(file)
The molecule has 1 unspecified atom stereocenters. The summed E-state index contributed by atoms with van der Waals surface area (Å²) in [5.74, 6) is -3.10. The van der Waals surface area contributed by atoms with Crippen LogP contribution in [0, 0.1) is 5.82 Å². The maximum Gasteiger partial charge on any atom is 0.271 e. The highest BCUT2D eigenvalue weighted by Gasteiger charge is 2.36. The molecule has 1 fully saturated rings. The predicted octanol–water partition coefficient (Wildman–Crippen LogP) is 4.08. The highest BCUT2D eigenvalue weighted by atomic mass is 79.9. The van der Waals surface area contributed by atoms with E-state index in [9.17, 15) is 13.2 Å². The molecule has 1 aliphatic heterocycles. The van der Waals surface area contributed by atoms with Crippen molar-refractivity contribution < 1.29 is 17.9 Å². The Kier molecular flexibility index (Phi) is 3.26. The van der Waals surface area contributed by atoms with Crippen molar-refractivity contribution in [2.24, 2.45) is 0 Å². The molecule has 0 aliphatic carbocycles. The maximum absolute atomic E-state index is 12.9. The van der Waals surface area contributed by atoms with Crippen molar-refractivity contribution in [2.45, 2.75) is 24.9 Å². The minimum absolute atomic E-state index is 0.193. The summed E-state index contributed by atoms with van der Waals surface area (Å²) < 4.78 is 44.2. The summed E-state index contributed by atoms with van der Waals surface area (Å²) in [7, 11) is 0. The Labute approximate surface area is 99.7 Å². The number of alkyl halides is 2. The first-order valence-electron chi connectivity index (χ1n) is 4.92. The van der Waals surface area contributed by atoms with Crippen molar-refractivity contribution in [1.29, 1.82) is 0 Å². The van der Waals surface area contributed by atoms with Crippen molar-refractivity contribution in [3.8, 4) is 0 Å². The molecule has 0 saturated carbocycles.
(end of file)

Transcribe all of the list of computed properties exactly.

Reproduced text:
The molecule has 1 unspecified atom stereocenters. The summed E-state index contributed by atoms with van der Waals surface area (Å²) in [5.74, 6) is -3.10. The van der Waals surface area contributed by atoms with Crippen LogP contribution in [0, 0.1) is 5.82 Å². The maximum Gasteiger partial charge on any atom is 0.271 e. The highest BCUT2D eigenvalue weighted by Gasteiger charge is 2.36. The molecule has 1 fully saturated rings. The predicted octanol–water partition coefficient (Wildman–Crippen LogP) is 4.08. The highest BCUT2D eigenvalue weighted by atomic mass is 79.9. The van der Waals surface area contributed by atoms with E-state index in [9.17, 15) is 13.2 Å². The molecule has 1 aliphatic heterocycles. The van der Waals surface area contributed by atoms with Crippen molar-refractivity contribution < 1.29 is 17.9 Å². The Kier molecular flexibility index (Phi) is 3.26. The van der Waals surface area contributed by atoms with Crippen molar-refractivity contribution in [2.24, 2.45) is 0 Å². The molecule has 0 aliphatic carbocycles. The maximum absolute atomic E-state index is 12.9. The van der Waals surface area contributed by atoms with Crippen molar-refractivity contribution in [2.45, 2.75) is 24.9 Å². The minimum absolute atomic E-state index is 0.193. The summed E-state index contributed by atoms with van der Waals surface area (Å²) < 4.78 is 44.2. The summed E-state index contributed by atoms with van der Waals surface area (Å²) in [7, 11) is 0. The Labute approximate surface area is 99.7 Å². The number of alkyl halides is 2. The first-order valence-electron chi connectivity index (χ1n) is 4.92. The van der Waals surface area contributed by atoms with Crippen molar-refractivity contribution in [1.29, 1.82) is 0 Å². The van der Waals surface area contributed by atoms with Crippen molar-refractivity contribution in [3.8, 4) is 0 Å². The molecule has 0 saturated carbocycles.